Transit service on many of Toronto’s streetcar lines has declined over past decades and, with it, riders’ faith in and love for this mode. Unreliable, crowded service is considered the norm for streetcar routes, and this leads to calls to “improve” service with buses.
The historical context for this decline is worth repeating in the context of current debates over how Toronto should provide transit service to the growing population in its dense “old” city where most of the streetcar lines run.
When the TTC decided in late 1972, at the urging of City Council, to reverse its long-standing plans to eliminate streetcars by 1980 (when the Queen Subway would take over as the trunk route through the core), the level of service on streetcar lines was substantially better than it is on most routes today. Any comparison of streetcars versus buses faced the prospect of a very large fleet of buses on very frequent headways roaring back and forth on all major streets.
Service in 1980 (when the system was originally planned for conversion) was substantially the same as in 1972, and for the purpose of this article, that date is our starting point.
Ten years later, in 1990, little had changed, but the City’s transit demand was about to fall off a cliff thanks to a recession. During this period, TTC lost much riding on its network including the subway with annual travel dropping by 20% overall. It would take a decade to climb back from that, but various factors permanently “reset” the quality of service on streetcar routes:
- During the recession, service was cut across the board, and this led to a reduction in the size of fleet required to serve the network.
- In anticipation of the 510 Spadina line opening, the TTC had rebuilt a group of PCC streetcars, but these were not actually needed for the 509/510 Harbourfront/Spadina services by the time Spadina opened. “Surplus” cars thanks to the recession-era service cuts were available to operate the new routes.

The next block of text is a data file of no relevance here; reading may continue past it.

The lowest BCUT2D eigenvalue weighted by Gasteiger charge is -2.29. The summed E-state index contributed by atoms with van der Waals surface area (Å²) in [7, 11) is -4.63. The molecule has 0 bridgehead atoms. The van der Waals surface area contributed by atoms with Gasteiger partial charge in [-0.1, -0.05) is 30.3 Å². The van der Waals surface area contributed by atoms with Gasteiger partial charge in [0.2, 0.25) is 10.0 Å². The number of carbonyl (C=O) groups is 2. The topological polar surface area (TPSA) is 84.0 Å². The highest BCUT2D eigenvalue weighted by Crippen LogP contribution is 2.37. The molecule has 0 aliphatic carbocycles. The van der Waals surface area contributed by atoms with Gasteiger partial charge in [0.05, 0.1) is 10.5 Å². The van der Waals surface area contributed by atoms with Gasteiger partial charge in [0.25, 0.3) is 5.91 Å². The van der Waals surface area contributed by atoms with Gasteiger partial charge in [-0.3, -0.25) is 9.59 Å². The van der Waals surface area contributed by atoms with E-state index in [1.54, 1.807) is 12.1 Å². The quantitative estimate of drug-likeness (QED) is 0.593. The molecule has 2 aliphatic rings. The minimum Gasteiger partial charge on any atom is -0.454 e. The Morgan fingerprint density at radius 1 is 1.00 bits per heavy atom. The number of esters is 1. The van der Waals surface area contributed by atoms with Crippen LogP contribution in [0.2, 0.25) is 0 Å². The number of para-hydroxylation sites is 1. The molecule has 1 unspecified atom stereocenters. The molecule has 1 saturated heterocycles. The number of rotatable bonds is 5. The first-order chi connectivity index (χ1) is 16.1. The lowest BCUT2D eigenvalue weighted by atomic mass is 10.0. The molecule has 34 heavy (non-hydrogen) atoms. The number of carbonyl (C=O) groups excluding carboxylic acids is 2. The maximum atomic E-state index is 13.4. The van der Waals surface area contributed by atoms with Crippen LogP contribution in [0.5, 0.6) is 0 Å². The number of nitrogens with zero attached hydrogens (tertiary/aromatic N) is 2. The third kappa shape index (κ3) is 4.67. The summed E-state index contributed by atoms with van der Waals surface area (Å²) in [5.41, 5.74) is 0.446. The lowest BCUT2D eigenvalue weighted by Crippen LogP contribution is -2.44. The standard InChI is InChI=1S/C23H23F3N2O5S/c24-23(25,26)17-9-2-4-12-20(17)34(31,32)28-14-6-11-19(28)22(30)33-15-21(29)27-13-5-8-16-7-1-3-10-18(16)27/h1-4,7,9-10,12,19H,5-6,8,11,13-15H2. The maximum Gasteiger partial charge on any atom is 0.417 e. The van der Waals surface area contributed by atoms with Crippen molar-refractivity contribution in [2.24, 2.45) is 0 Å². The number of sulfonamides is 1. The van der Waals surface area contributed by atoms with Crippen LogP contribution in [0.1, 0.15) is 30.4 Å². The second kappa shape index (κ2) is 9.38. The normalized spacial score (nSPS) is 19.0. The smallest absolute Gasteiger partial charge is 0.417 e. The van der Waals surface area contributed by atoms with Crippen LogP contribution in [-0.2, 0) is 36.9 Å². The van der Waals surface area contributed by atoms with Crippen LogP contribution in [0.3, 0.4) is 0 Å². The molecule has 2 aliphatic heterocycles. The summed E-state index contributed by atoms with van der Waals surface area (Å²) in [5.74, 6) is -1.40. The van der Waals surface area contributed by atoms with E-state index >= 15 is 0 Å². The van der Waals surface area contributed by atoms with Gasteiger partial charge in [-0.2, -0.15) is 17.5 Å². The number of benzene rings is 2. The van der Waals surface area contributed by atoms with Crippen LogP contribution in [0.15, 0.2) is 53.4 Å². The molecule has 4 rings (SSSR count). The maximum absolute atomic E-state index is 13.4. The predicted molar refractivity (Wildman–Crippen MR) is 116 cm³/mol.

- Since 1996, any service changes have been made within the available fleet, a situation compounded by declining reliability of the old cars and the anticipation of a new fleet “soon”.
- By 2016, the fleet was not large enough to serve all routes, and bus substitutions became common.
Some of the decline in demand on streetcar routes came from changing demographics and shifting job locations. Old industrial areas transformed into residential clusters, and the traffic formerly attracted to them by jobs disappeared. Meanwhile, the city’s population density fell in areas where gentrification brought smaller families to the houses.
The city’s population is now growing again, although the rate is not equal for all areas. Liberty Village and the St. Lawrence neighbourhood are well known, visible growth areas, but growth is now spreading out from both the King Street corridor and moving further away from the subway lines. This creates pressure on the surface routes in what the City’s Planners call the “shoulders” of downtown.
As the population and transit demand have rebounded, the TTC has not kept pace.
The changes in service levels are summarized in the following spreadsheet:
510 Bathurst: In 1980, this route had 24 cars/hour during the AM peak period, but by 2006 this had dropped by 50% to 12. In November 2016, with buses on the route, there were 20 vehicles per hour, and with the recent reintroduction of streetcars, the peak service was 10.6 ALRVs/hour, equivalent to about 16 CLRVs. Current service is about 1/3 less than it was in 1980.